The aim of this research was to explore the links between new systems of management of common pool resources, linked to the introduction of Community Forestry in the Terai, and the existing social and political relations around natural resource use in selected sites in the Terai in order to understand how these new systems were affecting resource access for different social groups. The research focused on collecting information on the livelihoods of different social groups and their access to forests and forest products. The research sought to detail the ways in which institutional structures and relationships among users, and with Department of Forest staff, influence the ways in which forest resources are managed and exploited and benefits shared. The research highlights the pivotal contrasts between the Terai and the hills and the importance of understanding the precise implications of these contrasts for establishing effective and equitable Forest User Groups in the Terai.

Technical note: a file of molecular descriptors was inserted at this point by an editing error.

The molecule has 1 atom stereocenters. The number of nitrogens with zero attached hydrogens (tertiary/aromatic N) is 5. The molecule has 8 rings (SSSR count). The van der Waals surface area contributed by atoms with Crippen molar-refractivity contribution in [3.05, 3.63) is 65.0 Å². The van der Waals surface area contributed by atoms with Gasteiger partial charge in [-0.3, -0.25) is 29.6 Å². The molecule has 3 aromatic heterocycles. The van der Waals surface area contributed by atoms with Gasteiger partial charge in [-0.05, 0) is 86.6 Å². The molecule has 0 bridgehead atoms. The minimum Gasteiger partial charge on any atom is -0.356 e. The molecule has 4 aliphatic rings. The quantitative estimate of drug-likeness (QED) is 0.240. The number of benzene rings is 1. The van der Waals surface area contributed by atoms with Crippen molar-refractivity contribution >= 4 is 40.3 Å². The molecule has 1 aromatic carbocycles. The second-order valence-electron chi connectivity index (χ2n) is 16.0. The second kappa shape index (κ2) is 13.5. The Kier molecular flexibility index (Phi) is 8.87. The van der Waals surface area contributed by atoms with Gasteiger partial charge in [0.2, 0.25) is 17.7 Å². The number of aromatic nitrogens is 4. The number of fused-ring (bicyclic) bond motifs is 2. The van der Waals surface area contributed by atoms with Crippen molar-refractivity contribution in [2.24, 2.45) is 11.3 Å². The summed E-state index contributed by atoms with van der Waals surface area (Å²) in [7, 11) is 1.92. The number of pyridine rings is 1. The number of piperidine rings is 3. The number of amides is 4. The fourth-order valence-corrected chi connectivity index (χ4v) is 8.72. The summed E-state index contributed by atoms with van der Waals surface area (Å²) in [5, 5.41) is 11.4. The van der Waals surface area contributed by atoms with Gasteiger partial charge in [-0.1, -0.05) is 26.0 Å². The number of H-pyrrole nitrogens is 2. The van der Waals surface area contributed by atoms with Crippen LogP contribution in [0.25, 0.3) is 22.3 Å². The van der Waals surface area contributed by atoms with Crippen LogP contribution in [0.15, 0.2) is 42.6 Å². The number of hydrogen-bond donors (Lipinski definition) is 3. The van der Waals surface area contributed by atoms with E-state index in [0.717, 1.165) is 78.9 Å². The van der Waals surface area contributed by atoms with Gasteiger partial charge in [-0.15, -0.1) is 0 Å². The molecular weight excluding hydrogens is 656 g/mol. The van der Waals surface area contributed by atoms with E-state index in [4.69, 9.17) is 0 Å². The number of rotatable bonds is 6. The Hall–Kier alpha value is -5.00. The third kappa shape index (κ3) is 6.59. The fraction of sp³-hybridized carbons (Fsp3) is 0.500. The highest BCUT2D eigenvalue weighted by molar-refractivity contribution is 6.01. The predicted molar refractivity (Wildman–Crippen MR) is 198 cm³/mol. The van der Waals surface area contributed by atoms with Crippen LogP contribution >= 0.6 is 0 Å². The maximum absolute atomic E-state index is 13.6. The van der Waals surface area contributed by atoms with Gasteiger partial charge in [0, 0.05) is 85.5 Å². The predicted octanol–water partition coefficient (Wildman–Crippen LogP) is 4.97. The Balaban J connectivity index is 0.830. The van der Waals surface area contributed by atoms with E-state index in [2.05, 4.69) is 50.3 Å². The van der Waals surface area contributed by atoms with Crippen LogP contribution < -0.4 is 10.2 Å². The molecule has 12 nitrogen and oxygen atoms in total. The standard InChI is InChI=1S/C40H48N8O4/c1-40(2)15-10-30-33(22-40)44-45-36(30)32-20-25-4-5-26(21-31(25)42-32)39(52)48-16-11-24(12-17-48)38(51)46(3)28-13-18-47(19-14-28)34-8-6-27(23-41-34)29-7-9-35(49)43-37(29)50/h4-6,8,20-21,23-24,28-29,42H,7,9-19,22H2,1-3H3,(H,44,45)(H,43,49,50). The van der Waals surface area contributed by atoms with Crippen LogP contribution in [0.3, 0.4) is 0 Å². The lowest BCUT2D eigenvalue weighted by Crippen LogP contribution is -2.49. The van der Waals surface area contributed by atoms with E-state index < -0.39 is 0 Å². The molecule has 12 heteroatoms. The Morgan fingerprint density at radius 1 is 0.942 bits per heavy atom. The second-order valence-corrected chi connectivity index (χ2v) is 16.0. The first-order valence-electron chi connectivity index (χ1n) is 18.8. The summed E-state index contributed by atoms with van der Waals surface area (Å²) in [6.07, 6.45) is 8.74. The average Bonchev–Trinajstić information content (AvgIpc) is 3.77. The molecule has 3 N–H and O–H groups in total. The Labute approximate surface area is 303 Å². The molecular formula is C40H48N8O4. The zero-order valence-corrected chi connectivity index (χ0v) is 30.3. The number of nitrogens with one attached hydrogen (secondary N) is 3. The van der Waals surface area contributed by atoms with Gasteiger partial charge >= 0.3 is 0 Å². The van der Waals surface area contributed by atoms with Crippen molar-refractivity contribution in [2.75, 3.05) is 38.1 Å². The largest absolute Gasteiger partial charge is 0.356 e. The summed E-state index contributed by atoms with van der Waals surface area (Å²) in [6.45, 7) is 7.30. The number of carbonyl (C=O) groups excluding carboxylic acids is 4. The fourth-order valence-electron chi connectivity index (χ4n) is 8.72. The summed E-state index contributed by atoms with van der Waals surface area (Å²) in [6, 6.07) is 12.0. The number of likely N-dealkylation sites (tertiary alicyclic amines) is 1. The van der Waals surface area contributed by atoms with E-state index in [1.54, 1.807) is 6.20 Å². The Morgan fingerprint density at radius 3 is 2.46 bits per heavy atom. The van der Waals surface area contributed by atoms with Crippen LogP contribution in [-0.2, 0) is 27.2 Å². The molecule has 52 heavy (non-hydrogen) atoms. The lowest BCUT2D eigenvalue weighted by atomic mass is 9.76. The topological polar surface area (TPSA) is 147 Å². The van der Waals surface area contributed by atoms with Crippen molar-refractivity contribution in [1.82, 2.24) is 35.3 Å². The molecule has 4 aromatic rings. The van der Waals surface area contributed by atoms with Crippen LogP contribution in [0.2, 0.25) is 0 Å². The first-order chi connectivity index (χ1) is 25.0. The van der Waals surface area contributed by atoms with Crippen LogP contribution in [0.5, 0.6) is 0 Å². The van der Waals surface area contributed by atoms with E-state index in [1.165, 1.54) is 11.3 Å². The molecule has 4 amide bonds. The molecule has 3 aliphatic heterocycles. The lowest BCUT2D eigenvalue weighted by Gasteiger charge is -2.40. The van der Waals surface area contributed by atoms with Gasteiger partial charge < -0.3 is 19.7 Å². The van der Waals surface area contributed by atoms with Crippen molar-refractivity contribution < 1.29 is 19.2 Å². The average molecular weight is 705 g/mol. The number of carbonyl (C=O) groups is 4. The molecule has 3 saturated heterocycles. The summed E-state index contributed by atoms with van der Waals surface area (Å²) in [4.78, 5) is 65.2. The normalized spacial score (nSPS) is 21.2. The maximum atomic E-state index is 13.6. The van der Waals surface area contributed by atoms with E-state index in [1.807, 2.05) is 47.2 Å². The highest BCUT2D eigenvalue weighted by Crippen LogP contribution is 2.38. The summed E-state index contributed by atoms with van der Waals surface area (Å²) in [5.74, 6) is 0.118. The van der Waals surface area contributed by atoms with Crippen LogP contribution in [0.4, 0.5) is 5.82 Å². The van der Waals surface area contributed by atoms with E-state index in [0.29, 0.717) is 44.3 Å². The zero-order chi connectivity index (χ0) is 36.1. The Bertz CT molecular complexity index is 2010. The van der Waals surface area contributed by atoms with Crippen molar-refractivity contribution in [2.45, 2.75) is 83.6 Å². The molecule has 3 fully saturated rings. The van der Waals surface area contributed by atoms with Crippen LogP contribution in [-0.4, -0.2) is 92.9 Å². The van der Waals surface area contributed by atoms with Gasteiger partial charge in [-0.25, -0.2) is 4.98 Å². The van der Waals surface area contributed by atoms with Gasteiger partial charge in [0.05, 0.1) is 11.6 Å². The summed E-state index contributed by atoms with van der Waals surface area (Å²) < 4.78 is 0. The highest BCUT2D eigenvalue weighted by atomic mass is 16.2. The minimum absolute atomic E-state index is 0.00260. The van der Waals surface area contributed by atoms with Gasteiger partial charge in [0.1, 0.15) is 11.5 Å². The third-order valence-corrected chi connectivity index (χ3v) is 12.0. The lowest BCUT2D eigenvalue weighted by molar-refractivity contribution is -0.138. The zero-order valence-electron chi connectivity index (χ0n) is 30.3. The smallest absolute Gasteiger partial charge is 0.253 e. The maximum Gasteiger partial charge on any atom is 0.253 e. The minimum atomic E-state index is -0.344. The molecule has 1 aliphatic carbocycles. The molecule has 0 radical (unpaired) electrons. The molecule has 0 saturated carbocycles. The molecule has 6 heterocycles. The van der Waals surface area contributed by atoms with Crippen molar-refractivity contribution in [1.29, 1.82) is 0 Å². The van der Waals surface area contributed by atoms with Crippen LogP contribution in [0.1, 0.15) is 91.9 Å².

While recognising the small scale of this research, the intention was to contribute to the work of programmes and projects, such as the Livelihood Forestry Project (DFIDNepal), that seek to develop more effective approaches for the livelihood enhancement of poor women and men.
The report concludes that community forest practice will have to move beyond the limited definition of `user' that dominates current practice to a much wider recognition of people's rights as managers, and the giving of custodial authority of forest land. This is something that is unlikely to be possible under the current institutional arrangements.
Seeley, J. 2003. Social structure, livelihoods and the management of common pool resources in Nepal. Scientific report. Annex A of the Final Technical Report for project R7975. Norwich, UK: Overseas Development Group, University of East Anglia. 281 pp.